I thought vipassana was a “silence retreat” first. A center where you spend 10 days, in silence, doing some mediation.
I went because a friend told me the retreat helped her focus on what matters in her life and get rid of the noise.
It turns out those 10 days are a meditation course. Noble silence* is a requisite for this course. This course is teaching vipassana mediation technique.
Noble silence is a silence of body, voice and mind.
Silence of body means that you can’t stretch, run or do yoga. You can’t communicate with other by glances or gestures. Eye contact isn’t authorized. Nothing. You can’t even lay down outdoors; that’s a distraction to others. If you do so, a Dhamma server (i.e. a volunteer assisting in running the course) will kindly tell you off accompanied by a namaste 🙏 . Silence of body restricts your activity to:
Silence of voice is pretty straightforward. No talking. No use of your voice. That is actually the easiest, I found.
Silence of mind means that you should limit activities that distract your practice. That means no listening to music, reading or writing. Be present. Remain in silence. A few of us even got told off because we were starring at monkeys roaming around trees. There was a display for this:
“kindly do not pay attention to animals, they disturb your practice.”
In the park where we could stroll, there was also this display which I quite liked:
Silence of mind is the toughest of all silences. You are on your own. You are going wherever your thoughts will take you. There is no way to stop. Until the end.
We am in continuous partial attention. We scan the world so we can remain “connected”. We fear of missing out. We lost some of our ability to focus. Some exercise I did during the course trainned my mind to focus. One exercise for instance was to focus on one square centimeter of my body for an hour or two.
Another exercise forced us not to change sitting position for an hour. That’s “sitting with strong determination.”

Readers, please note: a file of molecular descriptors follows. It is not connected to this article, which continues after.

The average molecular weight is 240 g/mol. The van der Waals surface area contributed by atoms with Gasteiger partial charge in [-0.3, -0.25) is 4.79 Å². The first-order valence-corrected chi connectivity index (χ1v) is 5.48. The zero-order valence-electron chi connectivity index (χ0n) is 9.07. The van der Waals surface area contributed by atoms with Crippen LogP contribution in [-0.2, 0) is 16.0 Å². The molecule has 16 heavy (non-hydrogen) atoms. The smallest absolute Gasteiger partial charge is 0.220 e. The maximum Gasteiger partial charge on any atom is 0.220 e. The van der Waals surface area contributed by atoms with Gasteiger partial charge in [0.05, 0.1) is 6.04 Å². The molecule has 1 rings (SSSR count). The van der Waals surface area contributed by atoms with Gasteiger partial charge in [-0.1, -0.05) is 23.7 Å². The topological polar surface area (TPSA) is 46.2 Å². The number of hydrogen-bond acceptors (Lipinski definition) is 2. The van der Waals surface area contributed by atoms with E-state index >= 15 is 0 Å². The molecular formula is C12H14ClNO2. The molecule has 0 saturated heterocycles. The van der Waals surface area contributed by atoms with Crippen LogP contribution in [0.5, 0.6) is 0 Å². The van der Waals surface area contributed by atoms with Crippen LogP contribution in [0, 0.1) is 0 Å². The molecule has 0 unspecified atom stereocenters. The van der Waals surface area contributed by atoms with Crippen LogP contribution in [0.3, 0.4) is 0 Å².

First I thought not reading would be annoying. I thought I would get bored.
It turns out I didn’t have much time to wander.
Dhamma servers hit the gong at 4 am. First meditation session kicks in at 4.30 am, for 2 hours straight. Then comes breakfast with chanting blasting throughout the centre. Once breakfast is over, it’s rest time until 8 am. I would go to my room get some rest before the next meditation session from 8 to 11 am. 11 am is lunch time; last meal of the day. I did semi-fasting throughout the vipassana; that wasn’t hard surprisingly. The 12 to 1 pm break was a chance to stroll in the sun and warm up. There was no heaters at the centre and temperatures were between 7 and 19 degrees Celsius. Standing in the sun - and heat - were luxury. Everyone would stand in the sun to get stimulated by the sunbeam. At time they would be 30 to 50 people standing like sunflowers facing the sun until the end of midday break.
At 1 pm everyone went back to meditate in their rooms, in the hall or in their cell*. There were 3 mediation sessions followed by an hour break at 5 pm. This break was the last chance to catch up with the sun rays before another meditation session from 6 to 7 pm. Still, in noble silence. Always. 7 pm to 8.30 pm was a bit of a break for our minds. We would watch a video on the theory of vipassana/Dhamma. In silence. The day would end by 1/2 hour of meditation before heading to our rooms at 9 pm.
Nothing fancy here. A piece of wooden plank with a 5 centimeter mattress. A toilet, a sink and a tap. No hot water in the room. Hot water was available at a communal tap between 7 and 8 am, only.
As a “new student” (i.e. first-time vipassana student), you get to meditate in the meditation hall, and in your room when allowed by the teacher. That is pretty much it, except for a couple of days where your get access to your own private cell. The name is explicit, that a 1 by 1.5 meter room. No windows. There is only a squared cushion on the floor for you to sit, and meditate. The only one distraction you have is the light switch.
“Old students” (i.e. returning student) get access to a dedicated cell for the whole duration of a course.
In noble silence everyone is alike.
There were 200 men and about 80 women. There were no mixing authorised at all. Men and women took the course in separated sections of the centre.
There were peacocks living within and around the centre. They would stroll in the alleys, hang on trees, walls, roofs or on the pagoda as if they worked to check they territory. A hoard of monkeys would swing by once a day to feed themselves in trees surplanting the centre. Those animals were quite a distractions. Dhamma servers worked to have us respect noble silence. Silence of mind.